56ef2caf GITServerHandler.m (Scott 2009-01-05 151)         if(commit) {
56ef2caf GITServerHandler.m (Scott 2009-01-05 152)                 [refDict setOb
56ef2caf GITServerHandler.m (Scott 2009-01-05 153)

This is really useful. Normally, you get as the original commit the commit where you copied the code over, because that is the first time you touched those lines in this file. Git tells you the original commit where you wrote those lines, even if it was in another file.

Annotating a file helps if you know where the issue is to begin with. If you don’t know what is breaking, and there have been dozens or hundreds of commits since the last state where you know the code worked, you’ll likely turn to git bisect for help. The bisect command does a binary search through your commit history to help you identify as quickly as possible which commit introduced an issue.

Let’s say you just pushed out a release of your code to a production environment, you’re getting bug reports about something that wasn’t happening in your development environment, and you can’t imagine why the code is doing that. You go back to your code, and it turns out you can reproduce the issue, but you can’t figure out what is going wrong. You can bisect the code to find out. First you run git bisect start to get things going, and then you use git bisect bad to tell the system that the current commit you’re on is broken. Then, you must tell bisect when the last known good state was, using git bisect good <good_commit>:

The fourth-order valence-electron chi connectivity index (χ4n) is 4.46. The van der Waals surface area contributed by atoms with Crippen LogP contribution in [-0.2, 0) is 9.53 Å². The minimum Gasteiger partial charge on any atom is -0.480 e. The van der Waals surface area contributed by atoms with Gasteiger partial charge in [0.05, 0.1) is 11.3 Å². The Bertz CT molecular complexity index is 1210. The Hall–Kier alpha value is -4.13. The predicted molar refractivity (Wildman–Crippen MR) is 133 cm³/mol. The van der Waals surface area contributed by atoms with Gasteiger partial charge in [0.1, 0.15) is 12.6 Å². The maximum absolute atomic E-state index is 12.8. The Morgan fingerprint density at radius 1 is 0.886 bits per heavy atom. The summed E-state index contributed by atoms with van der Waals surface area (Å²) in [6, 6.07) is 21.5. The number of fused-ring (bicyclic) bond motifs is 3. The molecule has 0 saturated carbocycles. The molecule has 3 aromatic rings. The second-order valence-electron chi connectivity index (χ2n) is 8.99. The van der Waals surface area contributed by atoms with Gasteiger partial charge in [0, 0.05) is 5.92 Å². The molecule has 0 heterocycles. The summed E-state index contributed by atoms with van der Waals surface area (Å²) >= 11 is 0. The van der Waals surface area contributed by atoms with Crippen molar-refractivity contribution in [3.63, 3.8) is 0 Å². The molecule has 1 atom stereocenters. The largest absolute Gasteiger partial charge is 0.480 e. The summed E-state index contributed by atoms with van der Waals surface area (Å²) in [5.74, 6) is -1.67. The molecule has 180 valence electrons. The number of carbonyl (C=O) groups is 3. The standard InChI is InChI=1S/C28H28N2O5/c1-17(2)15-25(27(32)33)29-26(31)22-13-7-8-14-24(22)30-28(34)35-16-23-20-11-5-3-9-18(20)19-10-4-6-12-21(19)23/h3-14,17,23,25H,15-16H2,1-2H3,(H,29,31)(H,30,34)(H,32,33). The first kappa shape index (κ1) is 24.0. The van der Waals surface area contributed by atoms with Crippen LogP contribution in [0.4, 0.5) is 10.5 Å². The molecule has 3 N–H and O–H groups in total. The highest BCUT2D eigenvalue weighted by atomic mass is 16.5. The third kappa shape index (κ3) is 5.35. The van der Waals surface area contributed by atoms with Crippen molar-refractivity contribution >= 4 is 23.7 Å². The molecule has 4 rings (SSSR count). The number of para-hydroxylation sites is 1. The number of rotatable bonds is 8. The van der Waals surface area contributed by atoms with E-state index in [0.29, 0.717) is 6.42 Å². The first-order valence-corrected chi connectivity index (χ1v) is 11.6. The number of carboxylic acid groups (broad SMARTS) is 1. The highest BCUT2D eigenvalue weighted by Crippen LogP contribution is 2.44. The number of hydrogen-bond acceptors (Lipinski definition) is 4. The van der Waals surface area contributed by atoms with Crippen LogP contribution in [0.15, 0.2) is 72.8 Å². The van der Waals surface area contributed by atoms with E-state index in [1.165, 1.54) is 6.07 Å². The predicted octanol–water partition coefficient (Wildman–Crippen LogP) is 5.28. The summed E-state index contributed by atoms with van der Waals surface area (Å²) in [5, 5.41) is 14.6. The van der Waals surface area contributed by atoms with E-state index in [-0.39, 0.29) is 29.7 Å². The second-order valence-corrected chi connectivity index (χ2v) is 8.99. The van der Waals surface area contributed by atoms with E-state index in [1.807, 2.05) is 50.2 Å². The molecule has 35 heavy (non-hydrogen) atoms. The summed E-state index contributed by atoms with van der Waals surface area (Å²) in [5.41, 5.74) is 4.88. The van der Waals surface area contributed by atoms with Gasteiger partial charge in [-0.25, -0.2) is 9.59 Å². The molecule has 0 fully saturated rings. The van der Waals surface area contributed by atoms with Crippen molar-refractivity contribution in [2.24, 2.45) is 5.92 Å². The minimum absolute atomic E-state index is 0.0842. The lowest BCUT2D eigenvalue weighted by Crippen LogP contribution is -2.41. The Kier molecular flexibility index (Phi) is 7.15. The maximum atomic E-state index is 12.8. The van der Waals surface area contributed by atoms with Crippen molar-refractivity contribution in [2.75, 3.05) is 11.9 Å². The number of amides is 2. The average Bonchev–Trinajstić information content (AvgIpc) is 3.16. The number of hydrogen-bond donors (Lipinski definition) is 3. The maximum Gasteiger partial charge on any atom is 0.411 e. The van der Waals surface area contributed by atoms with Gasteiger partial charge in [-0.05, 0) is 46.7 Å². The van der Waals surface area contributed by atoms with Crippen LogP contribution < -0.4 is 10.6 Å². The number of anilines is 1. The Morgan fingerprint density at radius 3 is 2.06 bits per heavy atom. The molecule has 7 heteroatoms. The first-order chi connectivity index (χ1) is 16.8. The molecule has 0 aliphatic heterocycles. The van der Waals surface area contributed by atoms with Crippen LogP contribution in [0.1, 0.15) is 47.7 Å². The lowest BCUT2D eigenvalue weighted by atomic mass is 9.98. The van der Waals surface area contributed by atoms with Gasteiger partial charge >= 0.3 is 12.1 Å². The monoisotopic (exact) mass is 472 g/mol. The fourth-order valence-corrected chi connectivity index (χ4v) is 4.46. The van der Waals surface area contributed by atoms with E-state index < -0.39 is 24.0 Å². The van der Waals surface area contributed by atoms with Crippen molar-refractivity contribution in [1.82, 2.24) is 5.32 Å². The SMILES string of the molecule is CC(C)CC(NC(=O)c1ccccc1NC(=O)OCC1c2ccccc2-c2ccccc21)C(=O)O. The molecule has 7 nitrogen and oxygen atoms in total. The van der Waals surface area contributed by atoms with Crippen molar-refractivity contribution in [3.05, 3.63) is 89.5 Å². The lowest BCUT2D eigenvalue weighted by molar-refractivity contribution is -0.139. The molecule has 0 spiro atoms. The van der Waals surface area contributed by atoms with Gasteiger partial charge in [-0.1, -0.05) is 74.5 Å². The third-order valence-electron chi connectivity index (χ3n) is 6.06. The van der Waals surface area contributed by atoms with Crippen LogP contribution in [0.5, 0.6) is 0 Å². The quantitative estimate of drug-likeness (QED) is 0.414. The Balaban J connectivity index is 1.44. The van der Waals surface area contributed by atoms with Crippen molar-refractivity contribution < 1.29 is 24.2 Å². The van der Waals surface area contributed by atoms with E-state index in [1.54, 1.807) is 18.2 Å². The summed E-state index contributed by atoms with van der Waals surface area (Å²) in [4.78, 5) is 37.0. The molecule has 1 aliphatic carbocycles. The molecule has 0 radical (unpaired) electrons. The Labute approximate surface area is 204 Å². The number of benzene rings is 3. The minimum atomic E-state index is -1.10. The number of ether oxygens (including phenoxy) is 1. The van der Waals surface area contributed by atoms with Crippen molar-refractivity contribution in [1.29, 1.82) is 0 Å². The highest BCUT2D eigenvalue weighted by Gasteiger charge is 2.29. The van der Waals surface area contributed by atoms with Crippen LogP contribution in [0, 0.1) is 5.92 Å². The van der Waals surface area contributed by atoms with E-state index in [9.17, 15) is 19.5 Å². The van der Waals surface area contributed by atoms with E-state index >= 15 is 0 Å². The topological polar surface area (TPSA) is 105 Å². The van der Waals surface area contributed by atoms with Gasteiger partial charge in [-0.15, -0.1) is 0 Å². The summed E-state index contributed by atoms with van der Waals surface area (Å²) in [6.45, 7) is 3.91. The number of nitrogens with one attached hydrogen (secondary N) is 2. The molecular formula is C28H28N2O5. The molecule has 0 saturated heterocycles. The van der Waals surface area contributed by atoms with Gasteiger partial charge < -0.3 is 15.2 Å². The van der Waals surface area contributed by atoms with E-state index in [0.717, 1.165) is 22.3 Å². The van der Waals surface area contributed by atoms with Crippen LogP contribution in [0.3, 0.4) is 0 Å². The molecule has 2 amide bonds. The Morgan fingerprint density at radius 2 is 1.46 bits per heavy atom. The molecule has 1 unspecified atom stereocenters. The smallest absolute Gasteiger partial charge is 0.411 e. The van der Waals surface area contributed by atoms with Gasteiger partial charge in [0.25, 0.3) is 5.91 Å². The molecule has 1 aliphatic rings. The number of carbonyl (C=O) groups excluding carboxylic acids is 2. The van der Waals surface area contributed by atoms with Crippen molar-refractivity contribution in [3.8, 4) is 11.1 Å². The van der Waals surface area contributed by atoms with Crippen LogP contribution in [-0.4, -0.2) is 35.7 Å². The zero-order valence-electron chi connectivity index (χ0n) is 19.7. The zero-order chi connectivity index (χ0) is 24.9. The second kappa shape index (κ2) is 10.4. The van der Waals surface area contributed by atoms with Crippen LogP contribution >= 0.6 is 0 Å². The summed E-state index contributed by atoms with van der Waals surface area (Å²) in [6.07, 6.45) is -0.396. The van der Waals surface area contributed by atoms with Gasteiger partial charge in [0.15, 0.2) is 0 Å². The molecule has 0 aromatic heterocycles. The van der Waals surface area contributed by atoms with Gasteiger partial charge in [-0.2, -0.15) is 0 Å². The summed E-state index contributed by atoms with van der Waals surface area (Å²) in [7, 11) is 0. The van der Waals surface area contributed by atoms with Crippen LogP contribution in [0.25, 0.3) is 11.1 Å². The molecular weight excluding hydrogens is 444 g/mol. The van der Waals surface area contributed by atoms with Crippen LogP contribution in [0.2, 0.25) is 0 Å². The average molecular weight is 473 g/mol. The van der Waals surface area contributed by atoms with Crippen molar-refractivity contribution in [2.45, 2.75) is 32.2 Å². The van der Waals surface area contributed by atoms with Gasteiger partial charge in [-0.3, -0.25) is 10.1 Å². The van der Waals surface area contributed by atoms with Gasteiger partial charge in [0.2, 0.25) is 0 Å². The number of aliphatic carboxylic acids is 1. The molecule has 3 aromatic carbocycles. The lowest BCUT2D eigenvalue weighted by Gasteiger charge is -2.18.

$ git bisect start
$ git bisect bad
$ git bisect good v1.0
Bisecting: 6 revisions left to test after this
[ecb6e1bc347ccecc5f9350d878ce677feb13d3b2] error handling on repo

Git figured out that about 12 commits came between the commit you marked as the last good commit (v1.0) and the current bad version, and it checked out the middle one for you. At this point, you can run your test to see if the issue exists as of this commit. If it does, then it was introduced sometime before this middle commit; if it doesn’t, then the problem was introduced sometime after the middle commit. It turns out there is no issue here, and you tell Git that by typing git bisect good and continue your journey: